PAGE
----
Word on the Street

First Night Superstar (furst nit soo’-puhr-stahr’) noun. A pickup baller who plays extremely well during his first night at a pickup league, but whose performance drops off significantly on subsequent nights.

Usage example:Man, remember how good that guy was when he first showed up? Now he sucks. I guess he was a First Night Superstar.”

Word history: I coined this term a few years ago at my weekly pickup league. I couldn’t help but notice that many times a new guy would totally clean up on his first night and then quickly devolve into an average (or below average) player. I think this happens for a few reasons.

First off, players tend to try harder and focus more when they’re unfamiliar with the court, their teammates and their defenders. Many new players desperately want to make a good impression, so they’ll hustle, take good shots, avoid bad passes, crash the boards, and so on. However, comfort tends to lead to complacency (at best) and laziness (at worst). So after these guys become accustomed to their surroundings, they often stop hustling and rebounding and start forcing up junk shots and making careless passes.

Secondly, defenders sometimes take a “wait and see” approach with a new player. After all, you don’t necessarily want to scare the dude off on his first night. Furthermore, it’s impossible to tell whether someone is going to snap and start a fight the first time they take a hard foul or get caught by a blindside pick. Then too, it can be hard to stop a guy before you figure out how good he is and where he likes to shoot from.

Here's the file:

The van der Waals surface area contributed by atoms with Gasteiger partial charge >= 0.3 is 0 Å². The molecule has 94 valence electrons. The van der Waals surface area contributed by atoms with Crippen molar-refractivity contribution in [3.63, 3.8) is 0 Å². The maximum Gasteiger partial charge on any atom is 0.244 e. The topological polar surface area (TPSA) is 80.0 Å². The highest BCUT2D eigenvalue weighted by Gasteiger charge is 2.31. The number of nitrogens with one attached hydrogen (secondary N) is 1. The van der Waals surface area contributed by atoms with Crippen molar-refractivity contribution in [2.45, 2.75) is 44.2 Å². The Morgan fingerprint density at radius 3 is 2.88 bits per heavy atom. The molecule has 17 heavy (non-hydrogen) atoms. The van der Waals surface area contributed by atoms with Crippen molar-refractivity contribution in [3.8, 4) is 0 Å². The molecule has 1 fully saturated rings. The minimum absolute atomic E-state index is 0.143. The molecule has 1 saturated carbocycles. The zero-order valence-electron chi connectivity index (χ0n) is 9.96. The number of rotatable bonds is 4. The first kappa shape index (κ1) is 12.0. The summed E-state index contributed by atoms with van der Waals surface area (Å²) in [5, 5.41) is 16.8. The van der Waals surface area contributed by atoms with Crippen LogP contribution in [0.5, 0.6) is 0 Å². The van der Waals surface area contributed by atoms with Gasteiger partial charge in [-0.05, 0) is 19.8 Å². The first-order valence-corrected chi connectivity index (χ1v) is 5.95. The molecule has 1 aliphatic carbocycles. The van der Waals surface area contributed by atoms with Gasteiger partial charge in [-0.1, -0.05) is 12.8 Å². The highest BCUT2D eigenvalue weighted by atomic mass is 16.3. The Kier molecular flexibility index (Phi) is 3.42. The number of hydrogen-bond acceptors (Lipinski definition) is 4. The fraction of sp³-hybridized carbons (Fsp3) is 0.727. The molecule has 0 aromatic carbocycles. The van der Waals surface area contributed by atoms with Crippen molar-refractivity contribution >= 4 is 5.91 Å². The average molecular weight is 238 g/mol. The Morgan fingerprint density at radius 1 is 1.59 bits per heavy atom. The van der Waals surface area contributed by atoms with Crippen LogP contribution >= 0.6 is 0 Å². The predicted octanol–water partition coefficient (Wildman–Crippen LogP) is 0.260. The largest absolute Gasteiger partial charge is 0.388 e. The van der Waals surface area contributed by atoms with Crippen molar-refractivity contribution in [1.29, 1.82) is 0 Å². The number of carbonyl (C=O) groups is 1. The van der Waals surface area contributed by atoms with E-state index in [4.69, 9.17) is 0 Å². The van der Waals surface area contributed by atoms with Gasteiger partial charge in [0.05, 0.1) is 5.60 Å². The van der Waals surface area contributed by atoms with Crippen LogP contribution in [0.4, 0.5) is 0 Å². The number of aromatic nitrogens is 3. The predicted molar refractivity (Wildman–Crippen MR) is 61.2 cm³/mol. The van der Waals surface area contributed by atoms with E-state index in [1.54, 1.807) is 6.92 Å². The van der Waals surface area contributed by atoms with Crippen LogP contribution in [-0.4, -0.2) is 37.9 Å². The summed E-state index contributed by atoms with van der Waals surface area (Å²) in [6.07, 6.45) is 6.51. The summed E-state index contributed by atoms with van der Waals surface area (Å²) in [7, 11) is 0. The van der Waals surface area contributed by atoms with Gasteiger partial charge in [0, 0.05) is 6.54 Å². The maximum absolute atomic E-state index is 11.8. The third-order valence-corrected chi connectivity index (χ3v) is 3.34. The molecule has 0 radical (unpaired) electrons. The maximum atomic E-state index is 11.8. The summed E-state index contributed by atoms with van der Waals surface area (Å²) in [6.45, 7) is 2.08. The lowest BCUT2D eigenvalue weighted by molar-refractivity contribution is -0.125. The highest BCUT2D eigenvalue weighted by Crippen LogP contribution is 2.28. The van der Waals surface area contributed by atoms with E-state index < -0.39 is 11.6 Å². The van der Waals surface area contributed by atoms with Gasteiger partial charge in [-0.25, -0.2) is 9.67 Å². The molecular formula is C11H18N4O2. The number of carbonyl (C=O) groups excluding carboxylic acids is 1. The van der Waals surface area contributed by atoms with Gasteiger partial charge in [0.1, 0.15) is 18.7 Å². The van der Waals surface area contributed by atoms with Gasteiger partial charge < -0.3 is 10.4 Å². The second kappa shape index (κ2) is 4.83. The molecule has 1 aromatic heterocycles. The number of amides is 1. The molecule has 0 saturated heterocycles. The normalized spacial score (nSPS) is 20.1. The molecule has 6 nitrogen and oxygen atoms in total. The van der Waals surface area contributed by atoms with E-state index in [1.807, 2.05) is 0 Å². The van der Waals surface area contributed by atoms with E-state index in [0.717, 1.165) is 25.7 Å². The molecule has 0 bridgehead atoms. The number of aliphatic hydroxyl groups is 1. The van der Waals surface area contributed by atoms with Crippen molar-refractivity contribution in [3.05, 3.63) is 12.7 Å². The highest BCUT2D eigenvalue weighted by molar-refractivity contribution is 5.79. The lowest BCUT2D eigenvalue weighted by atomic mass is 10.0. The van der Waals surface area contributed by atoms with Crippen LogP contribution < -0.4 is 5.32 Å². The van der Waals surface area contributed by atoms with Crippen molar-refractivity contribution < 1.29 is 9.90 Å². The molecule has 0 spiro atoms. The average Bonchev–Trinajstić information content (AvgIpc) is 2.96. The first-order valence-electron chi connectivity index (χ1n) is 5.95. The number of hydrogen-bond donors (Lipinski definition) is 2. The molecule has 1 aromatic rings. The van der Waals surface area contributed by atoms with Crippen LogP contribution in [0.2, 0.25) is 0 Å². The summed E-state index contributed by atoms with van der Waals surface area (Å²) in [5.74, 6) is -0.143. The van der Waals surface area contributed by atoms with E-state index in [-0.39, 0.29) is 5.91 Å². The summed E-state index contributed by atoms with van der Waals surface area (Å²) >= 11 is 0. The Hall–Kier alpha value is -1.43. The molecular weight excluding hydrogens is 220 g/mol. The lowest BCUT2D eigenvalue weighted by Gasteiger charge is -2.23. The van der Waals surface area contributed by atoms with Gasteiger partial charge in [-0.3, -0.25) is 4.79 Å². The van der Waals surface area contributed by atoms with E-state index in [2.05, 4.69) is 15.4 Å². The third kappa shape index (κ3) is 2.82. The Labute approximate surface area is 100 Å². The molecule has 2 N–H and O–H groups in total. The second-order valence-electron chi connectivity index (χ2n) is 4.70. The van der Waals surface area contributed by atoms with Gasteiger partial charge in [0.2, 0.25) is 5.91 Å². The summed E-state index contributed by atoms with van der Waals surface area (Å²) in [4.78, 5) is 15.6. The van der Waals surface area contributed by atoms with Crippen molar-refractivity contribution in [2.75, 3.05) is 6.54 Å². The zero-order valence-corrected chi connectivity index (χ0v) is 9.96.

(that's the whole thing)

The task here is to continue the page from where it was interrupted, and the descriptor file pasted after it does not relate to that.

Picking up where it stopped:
But eventually the defense will catch up with the newbie. After people start to learn his game, they figure out how to slow him up or shut him down. This can happen pretty quickly since most pickup ballers have only one or two go-to moves and/or pet shots. I mean, if someone always jukes right, dribbles left twice and then pulls up for a 15-footer …well, the effectiveness diminishes pretty quickly.

If the new player is genuinely skilled, the league’s top defender (or defenders) will be dispatched to break their spirit. And other people will step up to provide quick help, because nobody wants a new guy to show up the regulars. My buddy Mister P …again, refers to this stop-the-noob phenomenon as “feeding them their rookie cookies.” One Wednesday night, a new guy came out and torched everybody with long-range three-pointers. (By “long-range” I mean triples taken four or five feet beyond the arc.) At one point, I was on my way to the drinking fountain when I overheard him asking if there was any “real competition” in the league.

Unfortunately, I didn’t get the chance to play against him again that night. But the next Wednesday, I dropped the hammer on him. And so did everybody else. Defenders were up in his face, and everybody jumped out on him on picks. You could tell he hated it, and he became increasingly frustrated as the night went on. I don’t think he hit a three all night. And he never came back.

It’s worth noting that the increased defensive intensity usually slackens over time, usually after the new guy’s focus and intensity returns to “normal” levels. Then he and the other players settle into a comfort zone that rarely changes. Until the next new guy shows up.


Labels: Word on the Street


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